Dr. Haddad trained in general cardiology at the Montreal Heart Institute and subsequently completed advanced fellowships in cardiovascular imaging, heart failure, heart transplantation and pulmonary hypertension at Stanford. He is a member of the American Heart Association (AHA) Organizing Committee and the World Health Organization (WHO) Task Force on Right Ventricular Physiology. Dr. Haddad is co-director of the Stanford Cardiovascular Biomarker and Phenotypic Core Laboratory. The research objectives of the laboratory are threefold: (1) to establish better metrics for the evaluation of cardiovascular function with a special focus of right heart function, (2) to better understand the immunological basis of cardiovascular recovery, and (3) to serve as a core reference laboratory. Dr. Haddad attends on the inpatient heart transplant and pulmonary hypertension services, in the echocardiography laboratory, and on the general cardiology service at Stanford.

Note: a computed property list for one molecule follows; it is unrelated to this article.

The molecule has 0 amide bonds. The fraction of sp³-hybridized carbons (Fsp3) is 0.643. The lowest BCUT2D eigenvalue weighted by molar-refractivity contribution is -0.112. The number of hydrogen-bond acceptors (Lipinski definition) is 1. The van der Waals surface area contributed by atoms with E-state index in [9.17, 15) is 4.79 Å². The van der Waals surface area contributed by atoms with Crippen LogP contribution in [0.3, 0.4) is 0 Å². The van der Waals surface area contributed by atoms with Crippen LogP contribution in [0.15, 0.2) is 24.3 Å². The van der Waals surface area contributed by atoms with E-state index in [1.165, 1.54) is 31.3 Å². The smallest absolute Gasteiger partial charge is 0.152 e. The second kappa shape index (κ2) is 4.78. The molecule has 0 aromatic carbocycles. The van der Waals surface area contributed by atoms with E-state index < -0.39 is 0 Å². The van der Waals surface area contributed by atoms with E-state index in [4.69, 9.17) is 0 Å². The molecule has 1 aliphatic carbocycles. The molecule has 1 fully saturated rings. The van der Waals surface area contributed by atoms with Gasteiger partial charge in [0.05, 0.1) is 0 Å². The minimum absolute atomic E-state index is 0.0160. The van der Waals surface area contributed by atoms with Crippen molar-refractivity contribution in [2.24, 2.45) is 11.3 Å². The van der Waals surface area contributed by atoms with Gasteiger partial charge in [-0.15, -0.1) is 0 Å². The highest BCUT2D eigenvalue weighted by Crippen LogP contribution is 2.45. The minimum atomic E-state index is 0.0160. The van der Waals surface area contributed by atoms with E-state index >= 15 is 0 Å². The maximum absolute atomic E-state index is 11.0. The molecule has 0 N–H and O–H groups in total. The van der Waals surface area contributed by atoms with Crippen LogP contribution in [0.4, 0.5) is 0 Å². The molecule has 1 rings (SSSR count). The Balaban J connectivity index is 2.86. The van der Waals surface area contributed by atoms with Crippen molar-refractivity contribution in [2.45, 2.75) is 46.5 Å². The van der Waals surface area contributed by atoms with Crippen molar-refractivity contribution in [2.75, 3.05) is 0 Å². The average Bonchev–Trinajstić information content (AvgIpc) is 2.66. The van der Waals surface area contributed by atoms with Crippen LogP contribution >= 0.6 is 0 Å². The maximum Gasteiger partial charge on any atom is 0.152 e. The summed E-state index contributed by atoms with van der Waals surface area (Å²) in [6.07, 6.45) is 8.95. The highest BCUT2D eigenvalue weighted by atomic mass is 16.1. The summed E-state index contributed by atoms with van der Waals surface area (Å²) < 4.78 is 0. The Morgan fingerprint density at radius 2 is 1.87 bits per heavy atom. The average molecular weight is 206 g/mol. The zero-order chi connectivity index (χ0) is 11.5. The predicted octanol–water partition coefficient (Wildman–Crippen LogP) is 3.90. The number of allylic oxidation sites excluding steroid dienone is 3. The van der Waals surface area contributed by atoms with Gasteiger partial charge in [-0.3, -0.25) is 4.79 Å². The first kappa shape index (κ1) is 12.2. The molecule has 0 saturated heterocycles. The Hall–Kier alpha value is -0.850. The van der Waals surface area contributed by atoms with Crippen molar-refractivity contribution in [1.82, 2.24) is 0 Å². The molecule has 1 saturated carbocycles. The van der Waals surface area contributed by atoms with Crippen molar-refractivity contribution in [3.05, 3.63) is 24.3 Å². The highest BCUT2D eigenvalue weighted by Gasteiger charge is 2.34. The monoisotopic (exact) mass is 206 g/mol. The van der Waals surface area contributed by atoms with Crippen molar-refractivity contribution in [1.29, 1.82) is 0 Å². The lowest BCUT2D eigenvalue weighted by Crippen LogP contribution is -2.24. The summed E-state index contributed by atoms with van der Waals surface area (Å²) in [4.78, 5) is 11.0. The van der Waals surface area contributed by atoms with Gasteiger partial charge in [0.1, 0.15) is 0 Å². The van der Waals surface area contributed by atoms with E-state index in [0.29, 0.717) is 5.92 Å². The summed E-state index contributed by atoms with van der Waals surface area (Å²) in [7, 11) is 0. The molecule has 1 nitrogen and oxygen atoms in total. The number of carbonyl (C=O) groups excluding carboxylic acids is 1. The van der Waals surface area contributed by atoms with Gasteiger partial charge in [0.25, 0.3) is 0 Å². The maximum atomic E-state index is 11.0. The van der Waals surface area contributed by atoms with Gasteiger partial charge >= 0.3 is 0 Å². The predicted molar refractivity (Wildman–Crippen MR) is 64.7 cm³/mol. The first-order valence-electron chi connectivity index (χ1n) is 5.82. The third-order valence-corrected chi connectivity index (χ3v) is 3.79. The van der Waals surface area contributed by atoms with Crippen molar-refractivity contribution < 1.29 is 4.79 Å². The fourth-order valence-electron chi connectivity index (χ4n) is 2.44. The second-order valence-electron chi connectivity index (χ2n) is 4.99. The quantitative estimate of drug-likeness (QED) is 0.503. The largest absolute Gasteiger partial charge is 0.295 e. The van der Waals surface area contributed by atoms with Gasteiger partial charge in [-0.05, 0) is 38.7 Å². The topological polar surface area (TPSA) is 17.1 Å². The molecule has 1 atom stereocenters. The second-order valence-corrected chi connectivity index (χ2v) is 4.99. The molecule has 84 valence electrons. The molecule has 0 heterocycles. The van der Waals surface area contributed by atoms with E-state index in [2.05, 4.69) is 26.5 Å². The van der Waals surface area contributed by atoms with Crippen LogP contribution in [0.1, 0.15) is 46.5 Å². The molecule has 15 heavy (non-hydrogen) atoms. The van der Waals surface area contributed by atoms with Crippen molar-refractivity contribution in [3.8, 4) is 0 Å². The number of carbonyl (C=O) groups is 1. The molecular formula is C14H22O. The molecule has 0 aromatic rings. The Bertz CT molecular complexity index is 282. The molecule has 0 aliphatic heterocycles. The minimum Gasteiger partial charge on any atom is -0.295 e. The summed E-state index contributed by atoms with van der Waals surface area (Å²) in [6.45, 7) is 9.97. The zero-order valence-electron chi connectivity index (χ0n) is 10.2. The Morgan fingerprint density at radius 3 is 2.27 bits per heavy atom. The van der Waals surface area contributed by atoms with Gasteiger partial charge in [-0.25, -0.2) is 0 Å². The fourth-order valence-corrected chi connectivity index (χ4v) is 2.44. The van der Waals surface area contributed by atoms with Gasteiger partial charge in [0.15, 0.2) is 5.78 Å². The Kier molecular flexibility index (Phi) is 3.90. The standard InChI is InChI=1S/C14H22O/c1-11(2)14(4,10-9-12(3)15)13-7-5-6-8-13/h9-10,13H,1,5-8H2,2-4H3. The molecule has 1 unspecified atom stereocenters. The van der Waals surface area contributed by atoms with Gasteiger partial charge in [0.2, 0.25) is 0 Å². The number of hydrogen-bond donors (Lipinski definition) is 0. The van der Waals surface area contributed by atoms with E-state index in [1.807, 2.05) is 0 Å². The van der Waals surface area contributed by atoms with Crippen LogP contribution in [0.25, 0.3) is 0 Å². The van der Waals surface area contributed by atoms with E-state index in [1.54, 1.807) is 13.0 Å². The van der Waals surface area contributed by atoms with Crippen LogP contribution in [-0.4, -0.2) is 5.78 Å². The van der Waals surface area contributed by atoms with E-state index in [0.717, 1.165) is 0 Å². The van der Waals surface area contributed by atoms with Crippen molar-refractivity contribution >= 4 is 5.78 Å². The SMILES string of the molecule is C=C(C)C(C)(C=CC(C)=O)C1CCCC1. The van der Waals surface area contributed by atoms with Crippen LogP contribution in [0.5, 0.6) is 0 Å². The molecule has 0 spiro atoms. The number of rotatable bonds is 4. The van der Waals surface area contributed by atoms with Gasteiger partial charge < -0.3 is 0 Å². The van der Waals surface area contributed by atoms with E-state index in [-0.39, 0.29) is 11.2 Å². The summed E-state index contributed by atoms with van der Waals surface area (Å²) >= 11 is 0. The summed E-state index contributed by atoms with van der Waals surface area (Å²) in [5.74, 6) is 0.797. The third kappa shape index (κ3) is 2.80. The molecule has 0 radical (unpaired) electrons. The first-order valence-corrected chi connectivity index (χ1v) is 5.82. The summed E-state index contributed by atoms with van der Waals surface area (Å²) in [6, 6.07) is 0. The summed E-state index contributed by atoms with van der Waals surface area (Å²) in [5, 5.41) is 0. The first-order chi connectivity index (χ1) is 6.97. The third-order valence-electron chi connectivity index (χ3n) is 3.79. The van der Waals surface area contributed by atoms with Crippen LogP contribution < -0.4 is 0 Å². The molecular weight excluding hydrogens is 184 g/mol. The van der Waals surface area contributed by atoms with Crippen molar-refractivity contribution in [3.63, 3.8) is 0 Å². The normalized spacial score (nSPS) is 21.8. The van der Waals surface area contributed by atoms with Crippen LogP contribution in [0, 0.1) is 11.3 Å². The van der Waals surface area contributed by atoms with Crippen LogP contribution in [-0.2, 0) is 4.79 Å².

Dr. Hunt, often fondly referred to as “the first transplant cardiologist” is the Medical Director of the Stanford heart transplant program and fellowship program director. Dr. Hunt established the Stanford heart transplant fellowship program in 1989 and has personally trained several generations of leaders in the field. In addition, Dr. Hunt has chaired the ACC/AHA heart failure guidelines committee, is associate editor of Hurst’s The Heart, and was Chair of the ABIM test committee writing the first exam on advanced heart failure and transplant cardiology. Finally, Dr. Hunt is past-president of the International Society for Heart and Lung Transplantation (ISHLT), and has received numerous international awards including the AHA’s Laennec Master Clinician Award, the ISHLT Lifetime Achievement Award, the AST Senior Achievement Award in Clinical Transplantation, and has been named a Master of the American College of Cardiology.